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Volume XIII, Number 158


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June 04, 2023

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Washington's Capital Gains Tax Upheld

On Friday, 24 March 2023, the Washington Supreme Court upheld the state’s capital gains tax (the WA CGT) in a 7–2 decision, bringing an end to months of uncertainty as a suit to challenge the new tax worked its way through the state’s court system. This decision from Washington’s highest court reverses earlier trial court rulings and leaves the tax’s opponents with no further avenues through which to challenge the WA CGT under the Washington State Constitution. Potential challenges under the U.S. Constitution are unlikely to change the application of the WA CGT to most taxpayers.

The Washington Supreme Court held that the WA CGT is an excise tax, not a property tax, meaning that the tax is not subject to the state’s constitutional limitations on property taxes. The court declined to revisit its precedents holding that income taxes are property taxes and therefore subject to the uniformity requirement and 1% limitation in Article VII of the Washington State Constitution. This means that the ruling does not necessarily open the door for a broad-based net income tax to be upheld.

Initial returns for the WA CGT will now be due on 18 April 2023 (for the 2022 tax year). Some Washington taxpayers potentially subject to the tax already have compliance plans in place due to the Washington Supreme Court’s 30 November 2022 order allowing the Department of Revenue to collect the new tax while the tax was being litigated. Nonetheless, a brief review of the tax is worthwhile now that we know the tax is here to stay.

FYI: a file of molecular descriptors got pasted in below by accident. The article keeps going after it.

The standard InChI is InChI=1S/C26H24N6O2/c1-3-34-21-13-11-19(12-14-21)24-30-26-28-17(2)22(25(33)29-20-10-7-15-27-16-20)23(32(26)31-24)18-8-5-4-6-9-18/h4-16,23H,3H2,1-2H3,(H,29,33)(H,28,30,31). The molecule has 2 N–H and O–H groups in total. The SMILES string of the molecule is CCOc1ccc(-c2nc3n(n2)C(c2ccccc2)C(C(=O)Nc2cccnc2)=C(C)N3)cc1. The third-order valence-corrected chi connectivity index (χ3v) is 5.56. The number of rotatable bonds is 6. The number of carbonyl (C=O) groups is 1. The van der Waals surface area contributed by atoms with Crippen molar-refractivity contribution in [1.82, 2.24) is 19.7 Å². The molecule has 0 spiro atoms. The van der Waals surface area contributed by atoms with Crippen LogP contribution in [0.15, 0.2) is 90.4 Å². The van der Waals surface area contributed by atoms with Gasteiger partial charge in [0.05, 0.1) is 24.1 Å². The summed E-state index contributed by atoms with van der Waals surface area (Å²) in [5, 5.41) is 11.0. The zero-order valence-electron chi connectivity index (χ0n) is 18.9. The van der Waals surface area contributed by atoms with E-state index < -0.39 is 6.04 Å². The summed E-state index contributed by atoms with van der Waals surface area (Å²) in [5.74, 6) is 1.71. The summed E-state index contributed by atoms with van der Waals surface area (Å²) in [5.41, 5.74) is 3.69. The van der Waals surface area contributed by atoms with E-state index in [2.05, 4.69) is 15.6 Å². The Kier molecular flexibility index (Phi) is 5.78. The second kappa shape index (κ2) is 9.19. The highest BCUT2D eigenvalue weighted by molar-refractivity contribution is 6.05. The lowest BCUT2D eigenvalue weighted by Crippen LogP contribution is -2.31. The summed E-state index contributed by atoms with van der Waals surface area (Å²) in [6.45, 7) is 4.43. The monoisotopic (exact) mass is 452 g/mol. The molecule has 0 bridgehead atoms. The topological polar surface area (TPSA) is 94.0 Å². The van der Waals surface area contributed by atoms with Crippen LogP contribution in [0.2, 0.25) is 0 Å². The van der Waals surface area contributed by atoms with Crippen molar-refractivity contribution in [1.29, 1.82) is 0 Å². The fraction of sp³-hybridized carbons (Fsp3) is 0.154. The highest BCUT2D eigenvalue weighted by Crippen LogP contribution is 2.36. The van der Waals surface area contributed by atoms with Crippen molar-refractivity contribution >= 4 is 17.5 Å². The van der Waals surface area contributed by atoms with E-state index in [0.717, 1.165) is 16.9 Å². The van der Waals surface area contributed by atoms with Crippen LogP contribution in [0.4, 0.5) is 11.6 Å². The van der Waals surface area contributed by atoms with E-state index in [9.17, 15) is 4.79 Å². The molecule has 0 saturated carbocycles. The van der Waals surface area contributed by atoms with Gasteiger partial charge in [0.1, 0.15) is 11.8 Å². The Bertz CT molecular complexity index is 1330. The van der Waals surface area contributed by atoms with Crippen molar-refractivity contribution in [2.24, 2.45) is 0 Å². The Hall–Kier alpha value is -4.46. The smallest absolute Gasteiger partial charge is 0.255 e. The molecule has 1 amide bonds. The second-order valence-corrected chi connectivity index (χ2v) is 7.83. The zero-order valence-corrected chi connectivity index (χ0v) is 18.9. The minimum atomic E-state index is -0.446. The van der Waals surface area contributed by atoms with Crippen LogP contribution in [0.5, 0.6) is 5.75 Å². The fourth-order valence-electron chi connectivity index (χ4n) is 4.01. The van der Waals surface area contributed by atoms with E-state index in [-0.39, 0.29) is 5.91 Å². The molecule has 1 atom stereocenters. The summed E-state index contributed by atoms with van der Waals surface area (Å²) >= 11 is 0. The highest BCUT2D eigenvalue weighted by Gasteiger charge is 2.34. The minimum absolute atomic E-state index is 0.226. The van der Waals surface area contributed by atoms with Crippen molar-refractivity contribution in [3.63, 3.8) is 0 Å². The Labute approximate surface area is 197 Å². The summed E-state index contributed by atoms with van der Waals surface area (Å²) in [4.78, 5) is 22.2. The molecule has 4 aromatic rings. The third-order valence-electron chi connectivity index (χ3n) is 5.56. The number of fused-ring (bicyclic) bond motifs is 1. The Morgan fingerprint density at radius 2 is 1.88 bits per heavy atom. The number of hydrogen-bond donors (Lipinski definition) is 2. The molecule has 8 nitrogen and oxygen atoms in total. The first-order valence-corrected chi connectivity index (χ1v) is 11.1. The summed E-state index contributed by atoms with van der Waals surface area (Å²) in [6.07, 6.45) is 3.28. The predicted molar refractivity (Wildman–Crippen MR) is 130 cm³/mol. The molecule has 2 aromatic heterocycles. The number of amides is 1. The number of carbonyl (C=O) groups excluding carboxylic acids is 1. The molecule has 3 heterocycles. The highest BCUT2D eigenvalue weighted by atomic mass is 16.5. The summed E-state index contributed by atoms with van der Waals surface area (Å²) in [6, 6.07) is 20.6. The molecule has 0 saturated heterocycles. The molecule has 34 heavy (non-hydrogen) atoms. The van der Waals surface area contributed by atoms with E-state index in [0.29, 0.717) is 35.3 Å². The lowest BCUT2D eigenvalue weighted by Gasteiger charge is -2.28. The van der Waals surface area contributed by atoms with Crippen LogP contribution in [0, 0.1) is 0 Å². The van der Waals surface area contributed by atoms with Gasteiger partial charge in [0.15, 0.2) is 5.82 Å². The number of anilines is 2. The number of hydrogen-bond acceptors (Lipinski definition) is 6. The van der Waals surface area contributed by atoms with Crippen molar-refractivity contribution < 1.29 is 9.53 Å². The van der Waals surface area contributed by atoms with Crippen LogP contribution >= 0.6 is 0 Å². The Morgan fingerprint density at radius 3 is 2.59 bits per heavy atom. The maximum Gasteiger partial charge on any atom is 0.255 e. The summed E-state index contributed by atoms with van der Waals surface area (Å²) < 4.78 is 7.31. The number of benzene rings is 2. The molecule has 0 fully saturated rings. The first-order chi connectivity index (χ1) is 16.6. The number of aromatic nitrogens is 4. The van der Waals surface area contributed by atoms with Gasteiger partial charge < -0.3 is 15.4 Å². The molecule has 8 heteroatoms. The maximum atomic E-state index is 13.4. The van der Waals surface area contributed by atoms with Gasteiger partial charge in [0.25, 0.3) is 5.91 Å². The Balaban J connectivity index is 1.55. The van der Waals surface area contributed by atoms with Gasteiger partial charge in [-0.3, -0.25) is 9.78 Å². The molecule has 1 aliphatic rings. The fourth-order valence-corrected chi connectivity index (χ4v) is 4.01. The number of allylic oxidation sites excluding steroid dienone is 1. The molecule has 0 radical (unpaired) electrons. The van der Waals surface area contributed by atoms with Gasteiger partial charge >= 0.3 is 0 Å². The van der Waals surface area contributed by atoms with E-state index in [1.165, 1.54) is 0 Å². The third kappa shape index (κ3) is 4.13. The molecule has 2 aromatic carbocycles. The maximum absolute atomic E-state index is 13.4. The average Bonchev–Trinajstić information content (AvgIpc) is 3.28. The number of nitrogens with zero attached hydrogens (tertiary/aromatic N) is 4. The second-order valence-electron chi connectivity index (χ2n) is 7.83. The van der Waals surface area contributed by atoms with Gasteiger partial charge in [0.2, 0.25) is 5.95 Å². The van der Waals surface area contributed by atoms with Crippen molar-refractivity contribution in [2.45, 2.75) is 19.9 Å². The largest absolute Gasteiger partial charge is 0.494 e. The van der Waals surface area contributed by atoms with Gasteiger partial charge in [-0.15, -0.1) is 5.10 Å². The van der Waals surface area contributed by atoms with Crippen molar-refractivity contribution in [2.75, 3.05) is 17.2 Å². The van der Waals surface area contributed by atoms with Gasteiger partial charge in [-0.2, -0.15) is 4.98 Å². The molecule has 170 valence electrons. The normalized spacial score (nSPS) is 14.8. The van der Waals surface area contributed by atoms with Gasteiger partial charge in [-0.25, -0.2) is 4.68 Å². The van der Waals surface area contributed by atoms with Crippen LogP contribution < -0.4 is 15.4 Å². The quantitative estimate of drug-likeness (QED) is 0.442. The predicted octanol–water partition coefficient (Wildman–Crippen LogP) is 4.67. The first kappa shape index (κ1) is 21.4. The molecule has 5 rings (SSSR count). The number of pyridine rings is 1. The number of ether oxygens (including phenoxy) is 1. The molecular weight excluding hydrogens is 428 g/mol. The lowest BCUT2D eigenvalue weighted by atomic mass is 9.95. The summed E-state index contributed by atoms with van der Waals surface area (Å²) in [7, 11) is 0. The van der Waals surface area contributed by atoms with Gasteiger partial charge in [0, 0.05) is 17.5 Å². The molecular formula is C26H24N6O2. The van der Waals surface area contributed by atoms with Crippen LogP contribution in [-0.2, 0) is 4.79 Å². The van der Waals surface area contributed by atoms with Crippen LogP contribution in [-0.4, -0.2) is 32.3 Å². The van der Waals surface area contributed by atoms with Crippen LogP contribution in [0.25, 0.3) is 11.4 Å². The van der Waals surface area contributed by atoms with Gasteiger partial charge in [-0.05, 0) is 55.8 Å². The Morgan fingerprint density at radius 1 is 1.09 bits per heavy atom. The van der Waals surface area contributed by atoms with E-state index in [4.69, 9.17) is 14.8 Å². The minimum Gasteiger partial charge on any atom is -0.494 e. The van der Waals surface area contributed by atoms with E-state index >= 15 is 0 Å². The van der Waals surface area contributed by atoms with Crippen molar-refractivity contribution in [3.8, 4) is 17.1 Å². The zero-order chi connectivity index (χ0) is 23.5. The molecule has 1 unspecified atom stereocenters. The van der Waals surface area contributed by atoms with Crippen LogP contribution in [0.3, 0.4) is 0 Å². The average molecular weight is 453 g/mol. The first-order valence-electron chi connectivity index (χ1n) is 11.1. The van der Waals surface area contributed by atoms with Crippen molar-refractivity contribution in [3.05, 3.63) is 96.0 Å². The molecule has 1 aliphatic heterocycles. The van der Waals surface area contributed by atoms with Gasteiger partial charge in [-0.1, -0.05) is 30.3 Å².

The WA CGT is assessed at a rate of 7% on an individual’s Washington capital gains, which are defined as an individual’s net long-term capital gains for federal income tax purposes, subject to adjustments for certain long-term capital gains and losses and certain federal loss carryforwards, as described below. Transactions that are not subject to federal income tax, such as tax-free mergers, transfers to partnerships, and gains from sales of qualified small business stock, are not subject to the WA CGT. Dividends, which are typically taxed at long-term capital gains rates for federal income tax purposes, are also not subject to the WA CGT.


Gains from the sale or exchange of tangible and intangible personal property allocated to Washington are taxable. Generally speaking, gains from the sale of tangible property are allocated to the state of Washington based on the location of the property sold or exchanged, whereas gains from the sale of intangible property (including stock and partnership interests) are allocated to the state of Washington if the seller is domiciled in Washington.